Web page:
India’s monsoon outlook remains cloudy

An Indian child plays as his parents work in a paddy field at Nagaon, some of 180 kms east of Guwahati on July 27, 2014. The annual monsoon season from June to October brings rains that are vital to agriculture in India. ANUWAR HAZARIKA / AFP
Powered by automated translation

India is hoping that improved monsoon rains will begin to have a trickle-down effect on its economy.

After a slow start to this year’s rainy season, the monsoon has picked up in recent days. Farmers, retailers, and households are looking to the skies for this trend to continue because deficient rains would reduce crops and push food prices higher.

“Our economy is monsoon driven, I would say,” says Ravi Chandran, a farmer in Thiruvarur in Tamil Nadu. “Agriculture is dependent on monsoon rain as over 80 per cent of farm lands are rain fed.”

India’s economy slowed to a near decade low of 4.7 per cent in the most recent financial year, while inflation levels have been uncomfortably high.

Agriculture makes up about 14 per cent of the country’s economy and is the largest source of livelihood. It has a far-reaching effect beyond this.

Spending in rural areas, for example, is heavily dependent on the success or the failure of the monsoon.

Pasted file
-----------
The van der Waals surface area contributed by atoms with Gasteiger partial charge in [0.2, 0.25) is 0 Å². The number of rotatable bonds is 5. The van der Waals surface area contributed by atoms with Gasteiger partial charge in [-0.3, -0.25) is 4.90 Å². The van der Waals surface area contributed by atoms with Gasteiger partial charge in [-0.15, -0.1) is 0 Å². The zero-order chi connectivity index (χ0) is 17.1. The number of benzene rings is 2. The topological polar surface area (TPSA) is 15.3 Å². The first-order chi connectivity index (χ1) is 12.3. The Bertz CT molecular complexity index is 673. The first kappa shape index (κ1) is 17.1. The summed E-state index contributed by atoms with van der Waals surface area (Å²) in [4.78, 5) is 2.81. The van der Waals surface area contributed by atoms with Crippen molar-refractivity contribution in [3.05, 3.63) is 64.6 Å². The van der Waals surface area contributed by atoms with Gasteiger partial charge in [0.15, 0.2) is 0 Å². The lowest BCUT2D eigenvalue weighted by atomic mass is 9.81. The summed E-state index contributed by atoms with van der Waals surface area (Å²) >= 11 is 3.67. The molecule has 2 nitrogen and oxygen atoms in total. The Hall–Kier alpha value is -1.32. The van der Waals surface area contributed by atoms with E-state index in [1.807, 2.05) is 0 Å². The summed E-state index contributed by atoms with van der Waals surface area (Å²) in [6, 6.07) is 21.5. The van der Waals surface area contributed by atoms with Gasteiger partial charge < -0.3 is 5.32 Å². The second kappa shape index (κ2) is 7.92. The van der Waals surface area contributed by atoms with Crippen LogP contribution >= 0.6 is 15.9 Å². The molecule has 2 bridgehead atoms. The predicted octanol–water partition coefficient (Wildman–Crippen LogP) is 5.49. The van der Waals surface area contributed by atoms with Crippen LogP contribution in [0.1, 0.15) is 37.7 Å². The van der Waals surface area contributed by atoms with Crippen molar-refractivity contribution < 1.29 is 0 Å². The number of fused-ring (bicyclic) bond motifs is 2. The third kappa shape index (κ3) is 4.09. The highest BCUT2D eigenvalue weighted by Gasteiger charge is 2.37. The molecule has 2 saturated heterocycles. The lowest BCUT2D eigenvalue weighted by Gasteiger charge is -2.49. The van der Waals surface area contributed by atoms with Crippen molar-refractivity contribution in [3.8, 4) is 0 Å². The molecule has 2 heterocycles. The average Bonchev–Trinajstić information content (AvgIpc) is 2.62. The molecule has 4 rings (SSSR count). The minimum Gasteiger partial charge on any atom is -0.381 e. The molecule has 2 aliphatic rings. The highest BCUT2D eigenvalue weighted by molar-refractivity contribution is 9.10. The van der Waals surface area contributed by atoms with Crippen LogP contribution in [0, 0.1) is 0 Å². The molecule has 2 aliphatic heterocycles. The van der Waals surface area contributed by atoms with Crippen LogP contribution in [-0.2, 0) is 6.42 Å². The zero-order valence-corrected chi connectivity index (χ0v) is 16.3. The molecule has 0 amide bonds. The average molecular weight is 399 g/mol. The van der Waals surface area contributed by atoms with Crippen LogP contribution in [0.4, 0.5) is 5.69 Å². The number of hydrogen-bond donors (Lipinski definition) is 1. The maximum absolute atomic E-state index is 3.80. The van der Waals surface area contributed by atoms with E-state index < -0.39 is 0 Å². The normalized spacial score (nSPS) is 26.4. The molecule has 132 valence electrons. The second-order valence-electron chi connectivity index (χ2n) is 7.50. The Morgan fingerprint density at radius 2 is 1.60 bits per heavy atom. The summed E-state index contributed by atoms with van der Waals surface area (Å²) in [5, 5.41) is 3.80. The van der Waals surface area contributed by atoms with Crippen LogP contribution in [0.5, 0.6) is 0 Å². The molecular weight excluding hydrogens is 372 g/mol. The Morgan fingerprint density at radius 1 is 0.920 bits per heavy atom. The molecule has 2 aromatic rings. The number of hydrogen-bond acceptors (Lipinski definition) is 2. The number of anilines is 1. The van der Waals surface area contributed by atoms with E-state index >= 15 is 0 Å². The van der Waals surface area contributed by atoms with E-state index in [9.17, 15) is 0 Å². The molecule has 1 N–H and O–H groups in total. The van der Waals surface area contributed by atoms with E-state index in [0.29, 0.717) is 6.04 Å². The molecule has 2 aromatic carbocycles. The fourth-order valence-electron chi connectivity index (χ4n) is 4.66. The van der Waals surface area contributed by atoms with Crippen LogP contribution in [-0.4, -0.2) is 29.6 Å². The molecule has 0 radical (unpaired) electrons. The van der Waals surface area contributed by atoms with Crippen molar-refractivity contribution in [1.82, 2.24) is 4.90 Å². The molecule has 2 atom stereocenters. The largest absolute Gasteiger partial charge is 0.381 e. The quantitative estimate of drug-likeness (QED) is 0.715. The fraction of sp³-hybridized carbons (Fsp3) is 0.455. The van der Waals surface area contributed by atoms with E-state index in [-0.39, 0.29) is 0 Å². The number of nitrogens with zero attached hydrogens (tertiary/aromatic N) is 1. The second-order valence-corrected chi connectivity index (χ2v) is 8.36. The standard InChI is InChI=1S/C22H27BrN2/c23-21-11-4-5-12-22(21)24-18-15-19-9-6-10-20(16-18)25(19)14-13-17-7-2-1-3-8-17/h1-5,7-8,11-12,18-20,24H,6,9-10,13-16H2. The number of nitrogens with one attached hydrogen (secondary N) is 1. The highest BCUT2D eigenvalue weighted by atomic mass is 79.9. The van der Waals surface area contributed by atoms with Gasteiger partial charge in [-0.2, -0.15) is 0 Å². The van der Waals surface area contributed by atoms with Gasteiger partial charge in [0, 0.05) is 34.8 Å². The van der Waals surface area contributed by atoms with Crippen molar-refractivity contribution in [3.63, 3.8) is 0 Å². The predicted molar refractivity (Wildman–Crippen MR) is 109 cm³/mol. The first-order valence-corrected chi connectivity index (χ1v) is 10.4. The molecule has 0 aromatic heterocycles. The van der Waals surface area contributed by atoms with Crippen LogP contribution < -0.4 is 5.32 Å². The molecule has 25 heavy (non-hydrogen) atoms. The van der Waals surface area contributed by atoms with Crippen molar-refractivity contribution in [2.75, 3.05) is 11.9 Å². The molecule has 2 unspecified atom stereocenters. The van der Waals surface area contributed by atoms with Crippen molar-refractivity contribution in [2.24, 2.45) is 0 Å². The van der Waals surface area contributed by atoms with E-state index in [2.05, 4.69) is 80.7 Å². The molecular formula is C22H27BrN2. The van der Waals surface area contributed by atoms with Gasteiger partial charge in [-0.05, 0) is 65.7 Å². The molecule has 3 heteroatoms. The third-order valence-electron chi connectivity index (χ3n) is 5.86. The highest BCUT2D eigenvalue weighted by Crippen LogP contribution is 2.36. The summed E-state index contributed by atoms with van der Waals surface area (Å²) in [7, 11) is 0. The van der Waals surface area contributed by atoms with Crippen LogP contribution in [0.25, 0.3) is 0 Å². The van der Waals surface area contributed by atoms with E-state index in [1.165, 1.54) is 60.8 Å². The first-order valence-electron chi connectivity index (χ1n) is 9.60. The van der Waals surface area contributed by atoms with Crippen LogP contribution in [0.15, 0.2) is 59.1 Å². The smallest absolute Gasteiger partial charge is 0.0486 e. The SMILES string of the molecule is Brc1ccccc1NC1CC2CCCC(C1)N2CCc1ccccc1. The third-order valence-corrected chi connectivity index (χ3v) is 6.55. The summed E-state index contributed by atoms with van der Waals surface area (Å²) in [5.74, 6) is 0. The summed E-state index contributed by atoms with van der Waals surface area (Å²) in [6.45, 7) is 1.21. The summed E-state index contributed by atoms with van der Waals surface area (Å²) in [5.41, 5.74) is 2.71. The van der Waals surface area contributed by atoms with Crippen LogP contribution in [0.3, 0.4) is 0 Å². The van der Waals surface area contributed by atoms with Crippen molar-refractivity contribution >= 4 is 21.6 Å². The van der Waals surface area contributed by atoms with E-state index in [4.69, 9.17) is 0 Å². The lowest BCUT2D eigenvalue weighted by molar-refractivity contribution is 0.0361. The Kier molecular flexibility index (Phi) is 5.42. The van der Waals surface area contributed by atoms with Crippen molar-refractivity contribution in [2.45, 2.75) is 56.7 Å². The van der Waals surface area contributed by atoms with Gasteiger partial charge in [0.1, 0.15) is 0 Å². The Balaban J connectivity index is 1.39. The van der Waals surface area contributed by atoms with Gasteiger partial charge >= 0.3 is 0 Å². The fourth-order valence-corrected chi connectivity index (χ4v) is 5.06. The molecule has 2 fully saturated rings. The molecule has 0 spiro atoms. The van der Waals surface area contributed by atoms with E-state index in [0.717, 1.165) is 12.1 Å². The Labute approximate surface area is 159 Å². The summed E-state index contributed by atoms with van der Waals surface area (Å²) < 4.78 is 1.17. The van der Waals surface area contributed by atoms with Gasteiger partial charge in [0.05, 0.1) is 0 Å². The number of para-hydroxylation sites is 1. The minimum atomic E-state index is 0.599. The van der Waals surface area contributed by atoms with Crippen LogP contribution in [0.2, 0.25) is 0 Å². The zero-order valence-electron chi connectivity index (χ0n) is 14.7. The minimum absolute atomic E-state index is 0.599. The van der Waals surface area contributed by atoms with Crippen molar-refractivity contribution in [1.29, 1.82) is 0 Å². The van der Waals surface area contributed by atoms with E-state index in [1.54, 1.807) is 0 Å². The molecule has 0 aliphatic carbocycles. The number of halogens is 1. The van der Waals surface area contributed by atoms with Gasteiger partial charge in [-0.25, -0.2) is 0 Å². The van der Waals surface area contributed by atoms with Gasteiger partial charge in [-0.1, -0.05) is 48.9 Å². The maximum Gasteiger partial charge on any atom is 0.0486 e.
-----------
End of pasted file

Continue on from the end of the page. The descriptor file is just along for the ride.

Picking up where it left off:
“The current monsoon has seen some revival in the last 15 days,” says Ankur Bisen, the senior vice president for retail at Technopak, an Indian consultancy. “But in all likelihood, the monsoon will remain below normal. Indian agriculture has high dependency on monsoons. This affects the rural economy and consequently rural consumption. Sub-normal monsoons will adversely effect spending for discretionary products – automobiles, especially two wheelers, consumer electronics and fast-moving consumer goods products. It remains to be seen to what extent will the deficit in monsoons close by the end of the season.”

Hopes were reinforced when a major threat to the season, El Nino – a weather event linked to drought in India and other parts of Asia – was downgraded by the Australian weather bureau on Tuesday.

If the south-west monsoon rains fail to recover sustainably by the end of August, however, the farming sector would record no growth, dragging the greater economic expansion for this financial year to 5.2 per cent, from a current forecast of 5.5 per cent, according to Crisil Research.

It says that the next few weeks will be critical with rains down 24 per cent below normal levels, as of July 25. That compared with a deficit of more than 40 per cent below normal levels in June.

“A complete monsoon failure could lead to sharp increases in the prices of pulses and coarse cereals, which are rain-fed crops and for which no buffer stocks exist,” analysts at Crisil wrote.

Sowing “is far behind schedule”, it added, with rice sowing down 16 per cent below normal levels, coarse cereals down 43 per cent and pulses down 33 per cent.

“Lower farm growth will also effect industry and services growth, with demand for consumer durables and two-wheelers declining. This would defer a much-needed recovery in private consumption growth, which has fallen to a decade low.”

There “is a higher probability of a turnaround” in the monsoon, it said.

But if this does not happen, households would be hit hard.